Tag Archives: Lupus awareness

Am I Crazy?

As a physician, I encounter patients who have complaints that seem to make no sense.  Either there are too many vague symptoms which point to absolutely nothing, or they are complaining about multiple different issues, that it seems they are trying to find something wrong with themselves.Others times, they are struggling to put into words exactly what they are feeling.

A lot of times physicians dismiss them as invalid or crazy. And sometimes they are right. Sometimes patients have mental disease that cause them to have paranoia or hypochondriasis ( Side note: I am not calling these people crazy, I do not refer to anyone with mental illness as crazy).Frequently you are faced with malingerers who are making up symptoms simply for some kind of gain such as  time off work, opioids, or government or disability benefits.

But sometimes we are very wrong.

A few weeks ago, I was having some vague symptoms. I was feeling feverish and had chest heaviness with mild discomfort breathing or taking a deep breath. It wasn’t the typical shortness of breath and chest pain of pleuritis that I’ve had before.I tried explaining my symptoms to the nurse at the doctors office so she could tell the doctor, but struggled to really express how I was feeling.She called back later ( Yes, the doctor never spoke to me himself) and said the doctor says ” Just go to the ER”.

At this point I’m starting to feel like I’m crazy. I know I’m not sick enough to go to ER, but I know I’m not well. I explain what I’m feeling to the people at work, all while looking perfectly healthy, and they are looking at me like I’m crazy. My parents are telling me I’m probably just getting sick and should rest. I go to a cardiologist, have an EKG and echo, and they find nothing. I listen to myself explaining how I feel, and realize as a physician it doesn’t even make sense to me.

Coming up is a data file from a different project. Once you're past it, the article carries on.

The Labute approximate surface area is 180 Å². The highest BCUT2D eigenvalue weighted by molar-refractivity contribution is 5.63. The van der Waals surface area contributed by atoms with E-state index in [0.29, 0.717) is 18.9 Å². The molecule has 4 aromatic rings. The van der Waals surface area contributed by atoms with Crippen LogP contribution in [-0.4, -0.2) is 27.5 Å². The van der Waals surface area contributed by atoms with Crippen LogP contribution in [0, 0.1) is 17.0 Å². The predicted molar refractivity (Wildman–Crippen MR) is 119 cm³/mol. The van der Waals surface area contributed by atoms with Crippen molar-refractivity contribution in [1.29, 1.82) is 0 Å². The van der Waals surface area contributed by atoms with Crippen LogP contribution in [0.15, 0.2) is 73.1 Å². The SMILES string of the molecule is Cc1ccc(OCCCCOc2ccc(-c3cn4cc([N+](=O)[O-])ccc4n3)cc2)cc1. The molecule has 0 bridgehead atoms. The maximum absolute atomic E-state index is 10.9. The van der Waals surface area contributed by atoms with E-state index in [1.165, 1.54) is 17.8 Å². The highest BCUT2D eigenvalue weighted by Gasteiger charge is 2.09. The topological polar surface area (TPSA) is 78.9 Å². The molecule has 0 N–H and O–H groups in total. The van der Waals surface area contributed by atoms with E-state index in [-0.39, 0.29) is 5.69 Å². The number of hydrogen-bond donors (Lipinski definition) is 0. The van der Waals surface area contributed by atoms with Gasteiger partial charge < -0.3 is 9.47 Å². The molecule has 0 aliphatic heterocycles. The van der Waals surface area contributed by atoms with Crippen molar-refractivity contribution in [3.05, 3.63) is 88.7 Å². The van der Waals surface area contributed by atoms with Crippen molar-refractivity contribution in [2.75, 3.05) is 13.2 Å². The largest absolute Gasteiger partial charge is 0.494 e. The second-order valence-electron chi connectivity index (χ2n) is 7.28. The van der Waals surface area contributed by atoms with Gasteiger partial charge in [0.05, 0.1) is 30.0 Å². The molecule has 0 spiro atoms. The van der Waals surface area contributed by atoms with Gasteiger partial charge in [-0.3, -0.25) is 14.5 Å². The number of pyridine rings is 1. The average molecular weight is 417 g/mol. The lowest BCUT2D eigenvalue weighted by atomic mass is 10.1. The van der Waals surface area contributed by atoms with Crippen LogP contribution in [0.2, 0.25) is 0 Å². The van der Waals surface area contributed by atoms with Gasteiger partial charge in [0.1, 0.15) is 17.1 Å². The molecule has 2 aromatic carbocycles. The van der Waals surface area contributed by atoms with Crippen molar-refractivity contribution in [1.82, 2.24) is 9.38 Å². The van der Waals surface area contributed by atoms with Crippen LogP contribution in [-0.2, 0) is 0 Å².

Eventually it gets better on its own, and I’m left wondering what was really wrong with me. Perhaps I will never know. But it reminded me of a lesson I learned early on in the course of my disease. Always take everyone seriously. Listen to their complaints carefully and completely. And if I can’t make sense of it, send them to a specialist who might be able to. Never write anyone off as crazy.

My Story: Part 7- Self Esteem

Being diagnosed with lupus was a major blow to my self-esteem. I was used to to being a very independent person. I did want I wanted, when I wanted. Being in control of my life made me feel confident. I liked seeing myself as a self-sufficient person.

But now I felt weak. I felt like I was somehow less than all of my colleagues. I would never be that strong woman again. I was embarrassed for people to know. I was afraid of what they would think of me, feeling sorry for me for being a pathetic, helpless person.